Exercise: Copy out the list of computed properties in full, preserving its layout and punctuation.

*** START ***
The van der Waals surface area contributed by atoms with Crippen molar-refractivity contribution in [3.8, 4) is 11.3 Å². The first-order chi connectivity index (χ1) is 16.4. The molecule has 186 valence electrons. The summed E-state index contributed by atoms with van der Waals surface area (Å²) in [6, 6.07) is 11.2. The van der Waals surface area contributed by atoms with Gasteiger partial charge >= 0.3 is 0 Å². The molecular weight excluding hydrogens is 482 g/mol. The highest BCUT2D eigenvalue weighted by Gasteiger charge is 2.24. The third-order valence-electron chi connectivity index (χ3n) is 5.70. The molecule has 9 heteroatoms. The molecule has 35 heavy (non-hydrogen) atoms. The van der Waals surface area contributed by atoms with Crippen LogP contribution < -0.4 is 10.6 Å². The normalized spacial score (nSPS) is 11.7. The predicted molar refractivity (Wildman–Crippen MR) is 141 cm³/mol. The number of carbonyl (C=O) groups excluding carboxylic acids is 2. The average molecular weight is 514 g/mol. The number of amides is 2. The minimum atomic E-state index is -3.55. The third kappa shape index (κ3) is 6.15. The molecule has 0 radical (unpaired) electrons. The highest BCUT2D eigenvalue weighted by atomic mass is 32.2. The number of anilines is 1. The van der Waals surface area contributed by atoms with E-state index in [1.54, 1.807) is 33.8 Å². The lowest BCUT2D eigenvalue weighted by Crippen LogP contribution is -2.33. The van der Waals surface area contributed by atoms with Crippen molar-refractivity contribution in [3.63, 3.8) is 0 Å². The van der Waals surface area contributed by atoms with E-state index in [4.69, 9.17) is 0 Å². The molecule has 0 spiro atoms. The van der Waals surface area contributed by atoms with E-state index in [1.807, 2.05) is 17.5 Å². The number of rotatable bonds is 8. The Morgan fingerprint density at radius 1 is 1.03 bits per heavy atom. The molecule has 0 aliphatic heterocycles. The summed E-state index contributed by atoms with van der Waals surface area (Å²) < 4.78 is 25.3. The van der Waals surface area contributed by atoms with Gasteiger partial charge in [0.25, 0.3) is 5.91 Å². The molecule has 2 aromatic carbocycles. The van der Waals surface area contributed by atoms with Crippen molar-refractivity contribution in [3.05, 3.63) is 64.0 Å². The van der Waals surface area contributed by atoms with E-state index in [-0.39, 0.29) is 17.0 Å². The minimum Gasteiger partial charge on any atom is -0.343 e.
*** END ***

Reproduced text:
The van der Waals surface area contributed by atoms with Crippen molar-refractivity contribution in [3.8, 4) is 11.3 Å². The first-order chi connectivity index (χ1) is 16.4. The molecule has 186 valence electrons. The summed E-state index contributed by atoms with van der Waals surface area (Å²) in [6, 6.07) is 11.2. The van der Waals surface area contributed by atoms with Gasteiger partial charge >= 0.3 is 0 Å². The molecular weight excluding hydrogens is 482 g/mol. The highest BCUT2D eigenvalue weighted by Gasteiger charge is 2.24. The third-order valence-electron chi connectivity index (χ3n) is 5.70. The molecule has 9 heteroatoms. The molecule has 35 heavy (non-hydrogen) atoms. The van der Waals surface area contributed by atoms with Crippen LogP contribution < -0.4 is 10.6 Å². The normalized spacial score (nSPS) is 11.7. The predicted molar refractivity (Wildman–Crippen MR) is 141 cm³/mol. The number of carbonyl (C=O) groups excluding carboxylic acids is 2. The average molecular weight is 514 g/mol. The number of amides is 2. The minimum atomic E-state index is -3.55. The third kappa shape index (κ3) is 6.15. The molecule has 0 radical (unpaired) electrons. The highest BCUT2D eigenvalue weighted by atomic mass is 32.2. The number of anilines is 1. The van der Waals surface area contributed by atoms with E-state index in [1.54, 1.807) is 33.8 Å². The lowest BCUT2D eigenvalue weighted by Crippen LogP contribution is -2.33. The van der Waals surface area contributed by atoms with Crippen molar-refractivity contribution in [3.63, 3.8) is 0 Å². The van der Waals surface area contributed by atoms with E-state index in [4.69, 9.17) is 0 Å². The molecule has 0 spiro atoms. The van der Waals surface area contributed by atoms with E-state index in [1.807, 2.05) is 17.5 Å². The number of rotatable bonds is 8. The Morgan fingerprint density at radius 1 is 1.03 bits per heavy atom. The molecule has 0 aliphatic heterocycles. The summed E-state index contributed by atoms with van der Waals surface area (Å²) < 4.78 is 25.3. The van der Waals surface area contributed by atoms with Gasteiger partial charge in [0.25, 0.3) is 5.91 Å². The molecule has 2 aromatic carbocycles. The van der Waals surface area contributed by atoms with Crippen molar-refractivity contribution in [3.05, 3.63) is 64.0 Å². The van der Waals surface area contributed by atoms with E-state index in [-0.39, 0.29) is 17.0 Å². The minimum Gasteiger partial charge on any atom is -0.343 e.